The Benefits of Equine Thermography

December 3, 2020
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Written by  Jennifer F Johnson VMD, CVPP


Equine veterinary medicine is a big industry

Americans love horses.  In 2017, the American Horse Council published an economic study concluding that there were over 7.2 million horses in the USA.  The American Association of Equine Practitioners reports nearly 9300 members worldwide.  Although pet horses remain popular, equine veterinarians are seeing more performance and sport patients, and the racing industry, while in some decline, is still a 5.3-billion-dollar market in 2020.  These equine patients require consistent and proactive medical care to stay in performance shape, and this is where thermal imaging really benefits the equine veterinary practice. 

Thermal imaging is not new to the equine industry.  The first research regarding equine thermal imaging was published in 1972, where thermography was used to study the superficial flexor tendon (Stromberg 1972).  In subsequent decades, veterinarians continued to explore thermography with variable success.   Recent developments in thermal imaging have created a renewed interest, and the technology is now becoming standard-of-care among equine practitioners.

How does Equine Thermography work?

Thermography uses specialized imaging to measure the radiant energy from the surface of a patient.  Differences in surface temperature patterns can suggest an underlying issue.  Medical thermal imaging utilizes the natural thermal symmetry found in a living being and identifies any asymmetry as an indication of an area of concern (Soroco et al. 2017). Increases suggest inflammation, infection, or blood vessel dilation, while decreases signify vasoconstriction, nerve impingement or muscle atrophy.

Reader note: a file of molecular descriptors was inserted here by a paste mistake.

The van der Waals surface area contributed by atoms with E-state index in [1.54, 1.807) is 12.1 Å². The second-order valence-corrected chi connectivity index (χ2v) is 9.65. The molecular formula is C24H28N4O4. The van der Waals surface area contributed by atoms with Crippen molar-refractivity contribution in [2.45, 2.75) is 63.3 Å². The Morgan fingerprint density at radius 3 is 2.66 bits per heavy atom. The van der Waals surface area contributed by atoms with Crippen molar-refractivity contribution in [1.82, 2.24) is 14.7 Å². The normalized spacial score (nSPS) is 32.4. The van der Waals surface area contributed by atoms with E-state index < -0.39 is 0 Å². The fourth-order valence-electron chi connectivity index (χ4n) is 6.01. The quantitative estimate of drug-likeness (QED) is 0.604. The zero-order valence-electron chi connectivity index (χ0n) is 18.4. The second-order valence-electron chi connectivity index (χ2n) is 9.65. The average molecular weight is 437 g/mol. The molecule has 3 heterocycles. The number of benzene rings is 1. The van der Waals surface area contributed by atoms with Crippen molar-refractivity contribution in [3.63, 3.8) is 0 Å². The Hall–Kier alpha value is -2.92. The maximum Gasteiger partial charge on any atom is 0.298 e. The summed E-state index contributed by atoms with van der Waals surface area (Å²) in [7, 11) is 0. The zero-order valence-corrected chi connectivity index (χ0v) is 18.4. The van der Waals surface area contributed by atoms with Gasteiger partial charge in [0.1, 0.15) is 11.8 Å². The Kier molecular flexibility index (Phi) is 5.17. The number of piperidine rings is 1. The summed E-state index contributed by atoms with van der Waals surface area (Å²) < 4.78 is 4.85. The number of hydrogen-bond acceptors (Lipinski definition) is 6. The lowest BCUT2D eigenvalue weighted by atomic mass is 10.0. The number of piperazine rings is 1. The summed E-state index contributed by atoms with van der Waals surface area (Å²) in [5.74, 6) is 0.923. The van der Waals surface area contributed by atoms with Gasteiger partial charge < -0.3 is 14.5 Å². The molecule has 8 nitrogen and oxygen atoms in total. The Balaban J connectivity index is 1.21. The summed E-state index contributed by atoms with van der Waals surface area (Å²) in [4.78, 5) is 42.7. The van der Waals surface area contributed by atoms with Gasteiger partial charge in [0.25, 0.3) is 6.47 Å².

Horses are prey species and are notoriously good at hiding signs of disease.  Thermography provides an easy, non-invasive physiologic assessment which can pinpoint areas of concern before seeing changes on radiographs or ultrasound.   Veterinarians can use thermal imaging to quickly screen the entire patient, allowing more rapid diagnosis of potential issues such as areas of musculoskeletal pain, stress fracture, or vascular disease.  Because radiograph changes of osteoarthritis do not appear until much later stages of disease, thermography has been useful in providing early diagnosis (Vaden et al. 1980).  

The Horse industry benefits from veterinary thermal imaging

Horse racing has undergone intense scrutiny over the last few years, as the incidence of death among racing horses has increased exponentially.  After Santa Anita racetrack in California was investigated for a particularly high death rate in 2018-2019, the state horse racing board performed an investigation and concluded that more stringent pre-race examinations should be instituted, with compulsory standardization nationwide. See the full report here.

Thermal imaging could provide clues to ensure that horses are ‘safe’ to race.  A recent study looked at the use of thermography to monitor thoroughbred racehorses in training.  Initially, all horses enrolled showed thermal balance, but as training progressed, four horses were withdrawn from the study and removed from training because of metacarpal thermal changes.  The investigators concluded that the thermal images revealed changes before clinical symptoms of disease and suggested the tool is helpful when preparing horses for competition and for anticipation of injury or occurrence of lesions (Prochno et al. 2020).

Proper interpretation of thermal images is the key to success.  Veterinarians trained in thermography can interpret images taken using specialized medial thermal imaging equipment.  These devices have exceptional sensitivity of <0.02 degrees C and are calibrated differently than thermal cameras used in industry.  Medical thermal images that reveal anatomical temperature differences of greater than 1 degree C are considered significant.  Veterinary thermography can help the equine veterinarian focus on where to look.  With great sensitivity, thermography will complement other anatomical diagnostic imaging tools, guiding diagnosis in a pain-free, economical, and comprehensive way.

 


References:

  • Prochno, HC. et al. (2020) Infrared Thermography Applied to Monitoring Musculoskeletal Adaptation to Training in Thoroughbred Race Horses.  J Equine Vet Sci. 87:102935.
  • Soroko, M. et al. (2017) The effect of ambient temperature on infrared thermographic images of joints in the distal forelimbs of healthy racehorses. J Therm Biol. 66:63-67.
  • Strömberg, B. (1972) Thermography of the Superficial Flexor Tendon in Race Horses. Acta Radiologica. Diagnosis, 13(319_suppl):295–297.
  • Vaden, MF. et al. (1980) Thermography: a technique for subclinical diagnosis of osteoarthritis. Am J Vet Res. 41(8):1175-1179.

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